Trump’s State of the Union touts border wall, ending sanctuary cities, stopping illegal migration

Border Report

Reaction mixed on Trump's border-related issues

McAllen, Texas (Border Report) — In his State of the Union Address on Tuesday night, President Donald Trump reaffirmed his commitment to build hundreds more miles of border wall on the Southwest border, end sanctuary cities and thwart human traffickers and those who come to the United States illegally.

Touting his speech as “The Great American Comeback,” Trump spent a majority of his 90 minutes before Congress espousing the economic gains his administration has achieved during the past three years. But, sprinkled within repeated examples of economic prosperity, factory additions and plugs for more school choices, he reiterated the need to block migrants from illegally entering the United States, citing their criminal record, drain on American healthcare resources and their inability to migrate lawfully through the U.S. court system.

“Before I came into office, if you showed up illegally and were arrested, you were simply allowed to be released into our country never to be seen again. My administration has eliminated catch and release,” Trump said. “Our borders are secure, our families are flourishing, our values are renewed and our pride restored … the state of our union is stronger than ever before.”

Trump said that healthcare for non-citizens “would raid the Medicare benefits of our seniors … and be a powerful lure for illegal immigration.”

My administration has undertaken an unprecedented effort to secure the southern border of the United States.”

President Donald Trump

He called the building of a barrier along the Southwest border “a long, tall and very powerful wall” and said over 100 miles have so far been built. He said he expects 500 miles to be built within the year.

“My administration has undertaken an unprecedented effort to secure the southern border of the United States,” Trump said to repeated standing ovations from half of the gallery.

Others, like Jonathan Salinas, a member of the Sierra Club Borderlands Campaign, which opposes border walls, were not as impressed by that part of his speech.

Jonathan Salinas of McAllen, Texas, is a member of the Sierra Club Borderlands Campaign. (Border Report Photo/Sandra Sanchez)

“President Donald Trump’s comments at tonight’s State of the Union address were out of touch with reality and filled with animus towards migrants,” Salinas said. “Trump said, for example, that his border wall currently being built was very powerful. We know this is untrue as just last week, a section of newly constructed bollard border wall in California gave way to strong winds, landing on the Mexican side.”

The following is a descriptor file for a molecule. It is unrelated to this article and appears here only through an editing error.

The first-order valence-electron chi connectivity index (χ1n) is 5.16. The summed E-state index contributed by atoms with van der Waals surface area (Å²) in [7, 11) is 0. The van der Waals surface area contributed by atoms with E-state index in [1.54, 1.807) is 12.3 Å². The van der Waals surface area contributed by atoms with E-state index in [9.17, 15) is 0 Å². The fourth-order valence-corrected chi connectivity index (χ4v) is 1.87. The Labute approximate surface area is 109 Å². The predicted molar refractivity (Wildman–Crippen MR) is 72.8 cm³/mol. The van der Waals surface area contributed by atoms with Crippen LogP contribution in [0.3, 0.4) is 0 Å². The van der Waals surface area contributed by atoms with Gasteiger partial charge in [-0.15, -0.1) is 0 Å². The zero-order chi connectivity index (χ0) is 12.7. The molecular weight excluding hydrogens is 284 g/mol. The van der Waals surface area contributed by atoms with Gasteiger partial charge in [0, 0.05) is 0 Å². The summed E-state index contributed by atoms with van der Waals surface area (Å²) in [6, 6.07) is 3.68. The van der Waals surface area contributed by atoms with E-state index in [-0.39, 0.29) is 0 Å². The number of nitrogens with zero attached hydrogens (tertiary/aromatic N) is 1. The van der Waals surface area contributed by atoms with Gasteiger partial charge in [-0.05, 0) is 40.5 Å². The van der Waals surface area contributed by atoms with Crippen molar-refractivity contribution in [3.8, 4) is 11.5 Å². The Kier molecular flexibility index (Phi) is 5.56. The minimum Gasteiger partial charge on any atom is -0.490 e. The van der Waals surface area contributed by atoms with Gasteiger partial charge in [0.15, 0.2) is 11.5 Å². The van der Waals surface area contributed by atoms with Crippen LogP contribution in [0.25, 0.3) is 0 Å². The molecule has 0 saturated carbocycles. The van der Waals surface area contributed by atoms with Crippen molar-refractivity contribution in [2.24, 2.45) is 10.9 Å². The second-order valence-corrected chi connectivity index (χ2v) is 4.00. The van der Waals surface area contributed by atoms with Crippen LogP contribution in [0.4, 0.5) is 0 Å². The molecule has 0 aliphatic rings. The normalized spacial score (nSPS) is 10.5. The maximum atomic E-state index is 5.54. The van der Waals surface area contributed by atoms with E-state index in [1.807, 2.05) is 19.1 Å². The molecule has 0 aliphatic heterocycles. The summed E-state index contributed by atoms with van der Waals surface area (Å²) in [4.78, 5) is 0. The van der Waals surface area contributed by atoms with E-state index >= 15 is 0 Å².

Paul Perez, president of the National Border Patrol Council – Local 3307, which includes the Rio Grande Valley said: “The Rio Grande Valley’s Local of the National Border Patrol Council can attest to the truth behind the statements made by President Trump during the SOTU address tonight. We know better than anyone how much his policies and, in some cases, just his words alone, have changed the border mission as we know it. Never before have we been as empowered to do the job the way it’s supposed to be done, free of political and ideological roadblocks. The men and women on the front lines know the best way to secure the border, and under his administration, we’ve been given the freedom and the tools necessary to finally secure the border the right way.”

Never before have we been as empowered to do the job the way it’s supposed to be done, free of political and ideological roadblocks. The men and women on the front lines know the best way to secure the border, and under his administration, we’ve been given the freedom and the tools necessary to finally secure the border the right way. “

Paul Perez, National Border Patrol Council Local 3307

“The wall, as evident in the locations where it currently stands, will undoubtedly continue to serve as a very effective physical deterrent and as a necessary tool in our fight to control our borders and protect our nation. We need the support of Congress in order to ensure that the policies that drive illegal immigration to our borders are changed through legislation that creates a fair and merit-based immigration system,” Perez said.

Trump touted “historic” Asylum Cooperation Agreements, or ACAs with several Latin American countries that have agreed to accept deported migrants from the United States, including El Salvador, Guatemala, Honduras and Mexico. He also credited a dramatic decrease of migrant apprehensions by over 70% since the summer to these agreements, as well as tougher entry policies implemented by the Department of Homeland Security.

Read about ACAs

“If you come illegally, you will now be promptly removed from our country,” Trump said.